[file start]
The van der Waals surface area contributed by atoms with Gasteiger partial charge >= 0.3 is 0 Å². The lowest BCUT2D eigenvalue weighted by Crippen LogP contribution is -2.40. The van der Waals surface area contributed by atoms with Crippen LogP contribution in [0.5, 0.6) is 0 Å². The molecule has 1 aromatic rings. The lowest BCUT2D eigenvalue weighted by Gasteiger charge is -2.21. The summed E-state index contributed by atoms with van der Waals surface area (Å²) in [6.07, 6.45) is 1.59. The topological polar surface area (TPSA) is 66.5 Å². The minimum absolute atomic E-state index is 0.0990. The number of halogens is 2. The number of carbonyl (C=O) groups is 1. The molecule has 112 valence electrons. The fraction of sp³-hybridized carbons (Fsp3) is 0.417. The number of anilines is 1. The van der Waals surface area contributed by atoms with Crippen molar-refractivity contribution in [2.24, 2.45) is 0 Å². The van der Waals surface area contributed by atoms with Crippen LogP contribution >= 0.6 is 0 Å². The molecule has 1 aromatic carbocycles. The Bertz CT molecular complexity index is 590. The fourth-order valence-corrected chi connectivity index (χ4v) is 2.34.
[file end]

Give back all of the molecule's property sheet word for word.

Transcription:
The van der Waals surface area contributed by atoms with Gasteiger partial charge >= 0.3 is 0 Å². The lowest BCUT2D eigenvalue weighted by Crippen LogP contribution is -2.40. The van der Waals surface area contributed by atoms with Crippen LogP contribution in [0.5, 0.6) is 0 Å². The molecule has 1 aromatic rings. The lowest BCUT2D eigenvalue weighted by Gasteiger charge is -2.21. The summed E-state index contributed by atoms with van der Waals surface area (Å²) in [6.07, 6.45) is 1.59. The topological polar surface area (TPSA) is 66.5 Å². The minimum absolute atomic E-state index is 0.0990. The number of halogens is 2. The number of carbonyl (C=O) groups is 1. The molecule has 112 valence electrons. The fraction of sp³-hybridized carbons (Fsp3) is 0.417. The number of anilines is 1. The van der Waals surface area contributed by atoms with Crippen molar-refractivity contribution in [2.24, 2.45) is 0 Å². The van der Waals surface area contributed by atoms with Crippen LogP contribution >= 0.6 is 0 Å². The molecule has 1 aromatic carbocycles. The Bertz CT molecular complexity index is 590. The fourth-order valence-corrected chi connectivity index (χ4v) is 2.34.